It’s Burns Night again, dear friends – but a different one this year, in the middle of coronavirus and a third lockdown. There will be no big events as usual in Scotland, no parties with family and friends, no celebrations in restaurants and pubs… But it’s still the anniversary of the birth of one of the world’s greatest poets, and there’s no reason why we can’t honour him this year like every year – there are lots and lots of ways!
First of all, of course, by reading some of his wonderful poems; you can find lots of them online, like this one. Rabbie had a great way of writing about ‘everyday’ things like few poets before him had ever dared to do; in this case, he puts himself in the place of a… mouse! The beautiful lines reflect Rabbie’s sympathy and feelings even for the tiniest of creatures:
Then, there’s the special Burns Night meal, of course – usually starring another subject of Rabbie’s poetry, the haggis…
It’s very difficult to do a haggis at home yourself; you’ll need the complete innards of a sheep, including the stomach to cook it in. An alternative, if you can’t get it at the supermarket, is ordering one online, but if you haven’t done that already it’s probably too late to try on the day. We got ours this year directly from a Scottish family business, together with the black pudding!
As a side dish you’ll need neeps and tatties, of course – in English: a mash of turnips (swedes) and potatoes. You can do it yourself with the help of your food processor, or you can get one ready! And for dessert I recommend a ginger cake.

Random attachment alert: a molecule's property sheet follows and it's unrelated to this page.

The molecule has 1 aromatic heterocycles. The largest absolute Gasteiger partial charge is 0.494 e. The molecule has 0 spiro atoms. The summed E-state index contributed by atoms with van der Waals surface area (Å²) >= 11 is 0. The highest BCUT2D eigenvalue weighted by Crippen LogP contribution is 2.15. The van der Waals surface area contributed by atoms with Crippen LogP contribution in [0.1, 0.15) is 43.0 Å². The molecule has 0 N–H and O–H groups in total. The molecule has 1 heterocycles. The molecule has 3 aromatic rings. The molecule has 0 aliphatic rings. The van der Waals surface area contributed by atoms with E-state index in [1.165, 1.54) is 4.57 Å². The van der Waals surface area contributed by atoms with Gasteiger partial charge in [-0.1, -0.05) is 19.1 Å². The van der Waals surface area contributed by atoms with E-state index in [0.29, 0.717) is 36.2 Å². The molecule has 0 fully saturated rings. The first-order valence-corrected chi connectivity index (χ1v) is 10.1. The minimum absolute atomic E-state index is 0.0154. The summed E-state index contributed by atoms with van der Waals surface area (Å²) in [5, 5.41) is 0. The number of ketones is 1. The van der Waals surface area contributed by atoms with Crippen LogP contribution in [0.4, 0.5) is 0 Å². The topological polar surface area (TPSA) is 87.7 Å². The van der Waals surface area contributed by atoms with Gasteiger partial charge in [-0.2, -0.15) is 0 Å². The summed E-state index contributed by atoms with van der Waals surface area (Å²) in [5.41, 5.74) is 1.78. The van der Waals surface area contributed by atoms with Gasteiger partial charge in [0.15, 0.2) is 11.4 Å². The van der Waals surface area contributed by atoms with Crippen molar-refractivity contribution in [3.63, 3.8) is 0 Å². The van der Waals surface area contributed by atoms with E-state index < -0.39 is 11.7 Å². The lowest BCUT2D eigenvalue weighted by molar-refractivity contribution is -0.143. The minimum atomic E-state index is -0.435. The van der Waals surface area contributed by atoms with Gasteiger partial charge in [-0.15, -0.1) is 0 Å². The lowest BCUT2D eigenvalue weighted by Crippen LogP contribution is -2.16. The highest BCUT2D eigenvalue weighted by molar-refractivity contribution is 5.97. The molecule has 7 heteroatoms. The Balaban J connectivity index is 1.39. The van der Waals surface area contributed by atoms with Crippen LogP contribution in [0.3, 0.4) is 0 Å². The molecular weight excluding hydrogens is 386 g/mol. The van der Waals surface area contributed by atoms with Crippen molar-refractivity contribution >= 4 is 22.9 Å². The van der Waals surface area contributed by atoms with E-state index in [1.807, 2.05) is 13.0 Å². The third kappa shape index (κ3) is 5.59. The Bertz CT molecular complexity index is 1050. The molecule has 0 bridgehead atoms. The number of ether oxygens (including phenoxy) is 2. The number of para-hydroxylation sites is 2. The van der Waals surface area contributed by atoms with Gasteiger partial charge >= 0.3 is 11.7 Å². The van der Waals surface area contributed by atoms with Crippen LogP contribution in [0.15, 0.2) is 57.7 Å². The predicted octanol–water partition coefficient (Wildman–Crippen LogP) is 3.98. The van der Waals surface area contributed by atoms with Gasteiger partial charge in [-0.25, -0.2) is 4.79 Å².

But if you haven’t been able to get a haggis for your Burns Night at home, there’s always another alternative: a good old-fashioned Scotch Broth. Here’s the recipe:
As for the atmosphere, you’ll need some background music – bagpipes, of course! You don’t need to buy a CD, it’s all on YouTube, hours of it:
And this year, due to the special circumstances, we even get a special treat online that most of us would normally be unable to see: a virtual Burns Night in Edinburgh Castle! Tune in here…
Then, if you want to learn more about the great bard’s eventful life, there’s an immensely interesting documentary on YouTube:
So, have a lovely Burns Night, dear friends, stay in, stay safe, and celebrate with a wee dram of whisky or two!